However, medical tourism has its advantages. Often it is true that the prices are affordable in another country or that the country has more qualified personnel. An example: an acquaintance of mine recently had a kidney problem that doctors couldn’t cure despite surgeries and prescriptions. When he went to India, he underwent kidney surgery and is now as healthy as ever – relieved of the pain he suffered.

The doctors told him that if he had received medical treatment in India earlier, he would not have undergone surgery, but I cannot say if it was marketing.

So, should African governments stop sponsoring and giving clear direction to such projects? Absolutely not! In my opinion, they should support them for now, but put in place back-up plans, to boost their health sectors. This can be done by subsidizing local health service providers and implementing professional training and education policies for health care providers. Attracting healthcare investors with the aim of improving care while creating jobs for health and healthcare professionals to curb the brain drain should be one of the strategies. They (the investors) invest in cutting-edge technology and pay competitive salaries. For example, BioNTech recently opened in Rwanda and is beginning production of mRNA vaccines. The European Investment Bank (EIB) has also launched a EUR 50 million pharmaceutical project in Kenya.

Monitoring and evaluating quality of care outcomes in facilities, accrediting health care providers, and designing policies to emphasize continuous improvement of care. We need the African Joint Commission. When discussing our economic portfolio as Africans or East Africans, most economists discuss international trade, taxes, demand and supply of commodities, and tend to ignore the fact that 4.97% of Sub-Saharan Africa’s economy is spent on health care, which is not only a vital but lucrative sector where major economies tap into these sources. For example, healthcare spending in the United States alone in 2020 was $4.1 trillion.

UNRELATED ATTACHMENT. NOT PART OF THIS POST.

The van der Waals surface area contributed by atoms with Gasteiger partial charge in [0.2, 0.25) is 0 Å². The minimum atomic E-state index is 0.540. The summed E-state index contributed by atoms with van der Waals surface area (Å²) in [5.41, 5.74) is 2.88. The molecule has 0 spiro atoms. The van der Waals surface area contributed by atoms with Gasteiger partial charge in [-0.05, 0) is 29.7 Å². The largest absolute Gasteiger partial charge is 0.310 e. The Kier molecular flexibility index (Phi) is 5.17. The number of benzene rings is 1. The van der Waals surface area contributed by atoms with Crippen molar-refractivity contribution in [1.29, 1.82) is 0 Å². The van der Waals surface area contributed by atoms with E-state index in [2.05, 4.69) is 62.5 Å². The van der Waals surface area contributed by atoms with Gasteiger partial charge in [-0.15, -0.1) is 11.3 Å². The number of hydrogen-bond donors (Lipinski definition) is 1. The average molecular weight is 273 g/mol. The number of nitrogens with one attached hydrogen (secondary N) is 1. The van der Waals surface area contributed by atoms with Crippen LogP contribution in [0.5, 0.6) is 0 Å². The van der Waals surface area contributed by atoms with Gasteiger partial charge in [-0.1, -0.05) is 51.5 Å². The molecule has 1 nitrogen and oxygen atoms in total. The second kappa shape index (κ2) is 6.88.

The implications of medical tourism are not just for Africa and developing economies, but also for developed economies that invest a lot of funds in healthcare to meet the needs of citizens who end up spending the money elsewhere. This leads to misuse of health resources. Outbound medical tourists from the United States account for 10% of the global total, resulting in a significant loss to the country’s economy.

In addition to the milestones that African Ministries of Health have achieved and plan to achieve, various considerable contributions from international health organizations such as WHO, Africa CDC, … have contributed in terms of planning support, to policy design and implementation and financing, there is a need to extend quality health services and tools to all citizens to curb the surge in outbound medical tourism spending.

The author is in healthcare management, with a concentration in global health perspectives.